This time he said:
“You mucked it up. But that happens
to all of us. You’ll get roasted.
But keep at it. You’ll find the way.”
And indeed I was roasted

Dorothy Parker summed it up:
‘See K.H. run the gamut-t-t of emotion
from A to B.’
Dorothy Parker was right.

After the shock of the opening,
we settled down to the gradual demise.

One night a woman came back to my dressing room
She said,
“I’m a singer. I think that I could help you.”
I certainly need help.
When do we start?”
“Now,” she said.

We went back to my house. Talked about vocal troubles
worked on the scenes which seemed to be causing the most trouble.
…Every night, she came to the play.
Bit by bit by bit, I pulled myself back
from that cliff-hang of terror

We worked on voice. And relaxation.
And it did improve…
People came back and said,
“Why, you’re not so bad at all.
You made me cry.”

And slowly my confidence returned. It was thrilling
My dignity returned. I stopped making excuses.

And I began to look at myself as the
leader of a group. Not a poor little thing who was
trying her best and had been mistreated.

– Katharine Hepburn
in her autobiography Me: Stories of My Life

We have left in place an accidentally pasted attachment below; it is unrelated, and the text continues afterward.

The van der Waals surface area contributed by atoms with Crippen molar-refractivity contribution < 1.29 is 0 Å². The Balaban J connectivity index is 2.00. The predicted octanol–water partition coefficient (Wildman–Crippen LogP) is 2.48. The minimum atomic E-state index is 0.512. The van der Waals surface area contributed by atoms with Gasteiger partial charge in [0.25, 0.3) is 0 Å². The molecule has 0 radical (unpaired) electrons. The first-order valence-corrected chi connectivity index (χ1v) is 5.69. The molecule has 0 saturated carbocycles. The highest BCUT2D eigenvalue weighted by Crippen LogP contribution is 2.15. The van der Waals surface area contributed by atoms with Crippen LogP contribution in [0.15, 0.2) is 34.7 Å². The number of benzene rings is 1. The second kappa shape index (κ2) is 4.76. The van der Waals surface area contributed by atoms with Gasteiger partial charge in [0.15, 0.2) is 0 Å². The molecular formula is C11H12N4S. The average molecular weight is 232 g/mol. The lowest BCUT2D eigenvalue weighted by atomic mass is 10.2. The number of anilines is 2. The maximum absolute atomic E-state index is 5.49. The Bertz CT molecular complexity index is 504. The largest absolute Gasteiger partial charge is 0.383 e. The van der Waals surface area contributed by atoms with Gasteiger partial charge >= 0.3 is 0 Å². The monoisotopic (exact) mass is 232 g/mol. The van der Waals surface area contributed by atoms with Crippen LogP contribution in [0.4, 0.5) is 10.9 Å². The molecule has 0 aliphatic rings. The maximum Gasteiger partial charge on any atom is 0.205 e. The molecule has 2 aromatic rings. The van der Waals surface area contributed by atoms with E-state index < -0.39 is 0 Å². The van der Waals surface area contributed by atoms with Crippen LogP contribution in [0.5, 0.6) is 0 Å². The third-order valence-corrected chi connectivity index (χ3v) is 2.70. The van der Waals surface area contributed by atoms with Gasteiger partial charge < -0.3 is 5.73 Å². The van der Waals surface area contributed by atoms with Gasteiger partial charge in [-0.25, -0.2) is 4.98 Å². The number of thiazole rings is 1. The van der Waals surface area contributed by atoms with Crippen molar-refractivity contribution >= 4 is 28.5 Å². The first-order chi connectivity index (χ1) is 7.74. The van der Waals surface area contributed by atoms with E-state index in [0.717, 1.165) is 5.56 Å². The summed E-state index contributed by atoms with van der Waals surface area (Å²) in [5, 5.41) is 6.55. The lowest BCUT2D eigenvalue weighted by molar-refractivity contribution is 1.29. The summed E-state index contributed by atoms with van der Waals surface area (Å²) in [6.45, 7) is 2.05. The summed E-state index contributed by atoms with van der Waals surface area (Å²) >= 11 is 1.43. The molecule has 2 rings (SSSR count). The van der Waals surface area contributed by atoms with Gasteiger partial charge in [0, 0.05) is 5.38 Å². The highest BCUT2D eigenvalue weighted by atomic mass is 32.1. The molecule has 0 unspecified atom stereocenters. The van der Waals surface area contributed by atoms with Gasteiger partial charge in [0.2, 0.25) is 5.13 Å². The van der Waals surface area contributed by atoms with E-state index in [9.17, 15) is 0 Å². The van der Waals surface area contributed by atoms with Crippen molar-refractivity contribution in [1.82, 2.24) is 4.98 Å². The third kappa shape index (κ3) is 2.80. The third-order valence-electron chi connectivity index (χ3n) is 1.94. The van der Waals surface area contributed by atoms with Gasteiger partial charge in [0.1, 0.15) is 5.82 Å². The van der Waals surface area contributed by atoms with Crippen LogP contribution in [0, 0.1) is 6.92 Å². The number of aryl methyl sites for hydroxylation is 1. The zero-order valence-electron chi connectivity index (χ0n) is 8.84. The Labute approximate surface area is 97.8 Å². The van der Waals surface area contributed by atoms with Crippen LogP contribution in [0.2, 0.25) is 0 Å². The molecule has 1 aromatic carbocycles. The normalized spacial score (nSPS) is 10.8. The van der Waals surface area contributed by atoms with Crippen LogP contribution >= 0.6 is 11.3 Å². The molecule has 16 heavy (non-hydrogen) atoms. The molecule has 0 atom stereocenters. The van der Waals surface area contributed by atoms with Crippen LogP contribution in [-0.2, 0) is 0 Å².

in a chapter about ‘’The Lake’
a play by Dorothy Massingham
Martin Beck Theatre, New York City


Thank you for reading!
Kelly J Hardesty

Thoughts? Questions?
Scroll down to the endand you can leave me note!
Always so lovely to hear from you.

You Can Read More…


notes & footnotes

Me: Stories of My Life (1991)

an autobiography by Katharine Hepburn

from The Sheila Variations
a blog by Sheila O’Malley
September 6, 2008

The friend who bought Katharine Hepburn the film rights
to The Philadelphia Story was Howard Hughes.

Here’s what Hepburn says in her autobiography
about him:

Howard and I were indeed a strange pair…
People who want to be famous are really loners.
Or they should be.

I did not want to marry Howard.

I liked him. He was bright… His life was interesting.
But obviously I was obsessed by my own failure,
and I wondered whether I could put it right.

I look back at our relationship and